You know, in these days of shorthand thinking, everyone should go out and buy this man's books and read them. Not quickly, as you read a thriller, but slowly, closely, and intently. Parse his sentences. Grok him in fulness. As a result, you may be inspired not to take what you're handed at face value. Do your own investigations. Make up your own mind based on the best available information. Read and learn constantly. Be willing to admit you were wrong when it becomes apparent that you are.

LISTEN! READ! INVESTIGATE! OBSERVE! THINK! LEARN TO FORMULATE AND ARTICULATE COMPLEX IDEAS! We seem to be losing the power to do all these things, and Hitchens sets a great example. Don't let people simplify him as an atheist or as a neocon. He was so much more than either of these things.

And sometimes he will make you laugh. Deep, rich belly laughs of absurdity and irony.

I must read more. ( )
1 vote EricKibler | Apr 6, 2013 |
Showing 1-5 of 16 (next | show all)
So, having paid my dues to critical candor, I still find Hitchens one of the most stimulating thinkers and entertaining writers we have, even when — perhaps especially when — he provokes. And while he clearly wants to win you over, you always sense that he is playing in part to the jury of history, which is why so much of what he might, in a rare self-deprecating moment, refer to as hackwork stands up so well to ­anthologizing.
Hitchens is, and has been for many years, the mightiest knocker-down in argumentative journalism in the Anglophone world. This vast volume, containing ten years of argufying, is every bit as pugilistic, as unanswerable, as toughly rationalist, as unstoppable, as strenuously lived, as its many predecessors from his hand.

» Add other authors

Author nameRoleType of authorWork?Status
Christopher Hitchensprimary authorall editionsconfirmed
Prebble, SimonNarratorsecondary authorsome editionsconfirmed
You must log in to edit Common Knowledge data.
For more help see the Common Knowledge help page.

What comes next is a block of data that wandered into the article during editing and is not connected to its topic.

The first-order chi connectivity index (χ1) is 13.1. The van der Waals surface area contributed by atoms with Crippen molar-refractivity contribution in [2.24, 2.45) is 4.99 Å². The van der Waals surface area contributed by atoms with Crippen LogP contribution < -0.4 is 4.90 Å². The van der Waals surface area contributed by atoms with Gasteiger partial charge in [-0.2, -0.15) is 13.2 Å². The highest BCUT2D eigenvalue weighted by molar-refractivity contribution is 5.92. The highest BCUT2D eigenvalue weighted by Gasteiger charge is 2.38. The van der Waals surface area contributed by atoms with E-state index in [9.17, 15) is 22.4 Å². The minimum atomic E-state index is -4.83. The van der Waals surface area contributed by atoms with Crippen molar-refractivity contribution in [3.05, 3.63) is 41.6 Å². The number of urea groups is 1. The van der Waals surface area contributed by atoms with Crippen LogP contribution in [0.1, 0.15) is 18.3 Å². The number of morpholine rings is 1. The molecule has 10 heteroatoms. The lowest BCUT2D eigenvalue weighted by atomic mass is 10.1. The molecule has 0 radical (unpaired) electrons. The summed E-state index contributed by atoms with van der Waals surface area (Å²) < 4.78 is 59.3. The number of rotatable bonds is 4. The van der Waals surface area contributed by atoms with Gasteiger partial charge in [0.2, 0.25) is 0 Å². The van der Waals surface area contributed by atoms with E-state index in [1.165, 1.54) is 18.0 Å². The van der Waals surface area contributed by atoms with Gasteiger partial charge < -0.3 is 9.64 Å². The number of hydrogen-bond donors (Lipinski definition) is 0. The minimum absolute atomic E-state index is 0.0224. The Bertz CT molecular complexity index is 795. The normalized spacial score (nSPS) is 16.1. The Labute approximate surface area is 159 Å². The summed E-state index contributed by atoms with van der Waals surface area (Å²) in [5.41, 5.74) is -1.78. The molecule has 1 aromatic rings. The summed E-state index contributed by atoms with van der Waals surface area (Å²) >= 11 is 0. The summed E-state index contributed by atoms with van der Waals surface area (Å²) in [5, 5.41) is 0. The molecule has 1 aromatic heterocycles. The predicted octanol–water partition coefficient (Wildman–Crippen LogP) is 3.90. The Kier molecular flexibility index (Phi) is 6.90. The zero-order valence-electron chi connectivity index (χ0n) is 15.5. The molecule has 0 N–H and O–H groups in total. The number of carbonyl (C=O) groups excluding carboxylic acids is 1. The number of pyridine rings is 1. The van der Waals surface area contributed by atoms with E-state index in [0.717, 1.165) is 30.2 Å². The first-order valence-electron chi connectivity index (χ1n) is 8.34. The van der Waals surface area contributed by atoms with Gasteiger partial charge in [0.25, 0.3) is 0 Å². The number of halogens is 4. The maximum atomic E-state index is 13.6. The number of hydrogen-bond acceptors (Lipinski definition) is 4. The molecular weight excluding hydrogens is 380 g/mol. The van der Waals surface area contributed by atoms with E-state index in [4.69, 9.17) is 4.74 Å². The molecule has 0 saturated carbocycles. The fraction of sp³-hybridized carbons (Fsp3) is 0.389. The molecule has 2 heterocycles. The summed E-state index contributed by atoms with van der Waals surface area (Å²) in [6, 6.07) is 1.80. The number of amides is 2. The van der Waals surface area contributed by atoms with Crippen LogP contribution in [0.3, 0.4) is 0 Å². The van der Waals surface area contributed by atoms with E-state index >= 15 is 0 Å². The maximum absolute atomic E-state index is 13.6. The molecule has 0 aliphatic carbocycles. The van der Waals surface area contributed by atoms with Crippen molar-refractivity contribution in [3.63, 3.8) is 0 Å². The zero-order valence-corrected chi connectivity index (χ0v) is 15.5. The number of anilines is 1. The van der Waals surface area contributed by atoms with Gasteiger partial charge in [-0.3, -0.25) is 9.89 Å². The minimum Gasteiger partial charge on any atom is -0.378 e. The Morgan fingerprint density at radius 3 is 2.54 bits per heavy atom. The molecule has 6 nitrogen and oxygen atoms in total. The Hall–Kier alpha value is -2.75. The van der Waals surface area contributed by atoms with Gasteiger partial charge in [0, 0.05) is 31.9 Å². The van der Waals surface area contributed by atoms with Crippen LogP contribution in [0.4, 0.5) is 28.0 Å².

Series (with order)
Canonical title
Original title
Alternative titles
Original publication date
Information from the Italian Common Knowledge. Edit to localize it to the English one.
Important places
Important events
Related movies
Awards and honors
"Live all you can: It's a mistake not to." - Lambert Strether, in The Ambassadors
To the memory of Mohemed Bouazizi, Abu-Abdel Monaam Hamedeh, and Ali Mehdi Zeu.
First words
The three names on the dedication page belonged to a Tunisian steet vendor, and Egyptian restaurateur, and a Libyan husband and father.
Last words
Disambiguation notice
Publisher's editors
Publisher series
Original language

References to this work on external resources.

Wikipedia in English (3)

Book description
Haiku summary

No descriptions found.

Essayist Christopher Hitchens ruminates on why Charles Dickens was among the best of writers and the worst of men, the haunting science fiction of J.G. Ballard, the enduring legacies of Thomas Jefferson and George Orwell, the persistent agonies of anti-Semitism and jihad, the enduring relevance of Karl Marx, and how politics justifies itself by culture--and how the latter prompts the former.… (more)

» see all 3 descriptions

Quick Links

Swap Ebooks Audio
257 wanted3 pay6 pay

Popular covers


Average: (4.19)
1 1
2 1
2.5 2
3 9
3.5 8
4 40
4.5 4
5 39


Two editions of this book were published by Audible.com.

See editions

Is this you?

Become a LibraryThing Author.


Help/FAQs | About | Privacy/Terms | Blog | Contact | LibraryThing.com | APIs | WikiThing | Common Knowledge | Legacy Libraries | Early Reviewers | 91,692,572 books! | Top bar: Always visible